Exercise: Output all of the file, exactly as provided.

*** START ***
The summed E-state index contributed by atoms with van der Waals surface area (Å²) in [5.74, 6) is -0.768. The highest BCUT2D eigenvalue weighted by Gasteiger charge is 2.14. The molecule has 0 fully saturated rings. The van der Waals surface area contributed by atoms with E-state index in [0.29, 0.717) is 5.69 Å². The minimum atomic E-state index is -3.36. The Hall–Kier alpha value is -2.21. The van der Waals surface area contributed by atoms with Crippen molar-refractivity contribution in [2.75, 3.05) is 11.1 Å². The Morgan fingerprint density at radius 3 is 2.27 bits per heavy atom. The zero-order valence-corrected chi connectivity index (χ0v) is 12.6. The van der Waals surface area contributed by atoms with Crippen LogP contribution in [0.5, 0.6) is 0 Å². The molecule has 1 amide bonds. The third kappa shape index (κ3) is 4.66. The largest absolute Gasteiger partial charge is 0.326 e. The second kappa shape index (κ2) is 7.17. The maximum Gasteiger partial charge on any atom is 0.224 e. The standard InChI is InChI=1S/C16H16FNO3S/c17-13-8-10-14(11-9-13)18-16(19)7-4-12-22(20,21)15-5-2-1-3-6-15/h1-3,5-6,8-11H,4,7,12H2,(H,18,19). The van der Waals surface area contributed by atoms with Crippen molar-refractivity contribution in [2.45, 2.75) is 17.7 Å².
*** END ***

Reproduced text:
The summed E-state index contributed by atoms with van der Waals surface area (Å²) in [5.74, 6) is -0.768. The highest BCUT2D eigenvalue weighted by Gasteiger charge is 2.14. The molecule has 0 fully saturated rings. The van der Waals surface area contributed by atoms with E-state index in [0.29, 0.717) is 5.69 Å². The minimum atomic E-state index is -3.36. The Hall–Kier alpha value is -2.21. The van der Waals surface area contributed by atoms with Crippen molar-refractivity contribution in [2.75, 3.05) is 11.1 Å². The Morgan fingerprint density at radius 3 is 2.27 bits per heavy atom. The zero-order valence-corrected chi connectivity index (χ0v) is 12.6. The van der Waals surface area contributed by atoms with Crippen LogP contribution in [0.5, 0.6) is 0 Å². The molecule has 1 amide bonds. The third kappa shape index (κ3) is 4.66. The largest absolute Gasteiger partial charge is 0.326 e. The second kappa shape index (κ2) is 7.17. The maximum Gasteiger partial charge on any atom is 0.224 e. The standard InChI is InChI=1S/C16H16FNO3S/c17-13-8-10-14(11-9-13)18-16(19)7-4-12-22(20,21)15-5-2-1-3-6-15/h1-3,5-6,8-11H,4,7,12H2,(H,18,19). The van der Waals surface area contributed by atoms with Crippen molar-refractivity contribution in [2.45, 2.75) is 17.7 Å².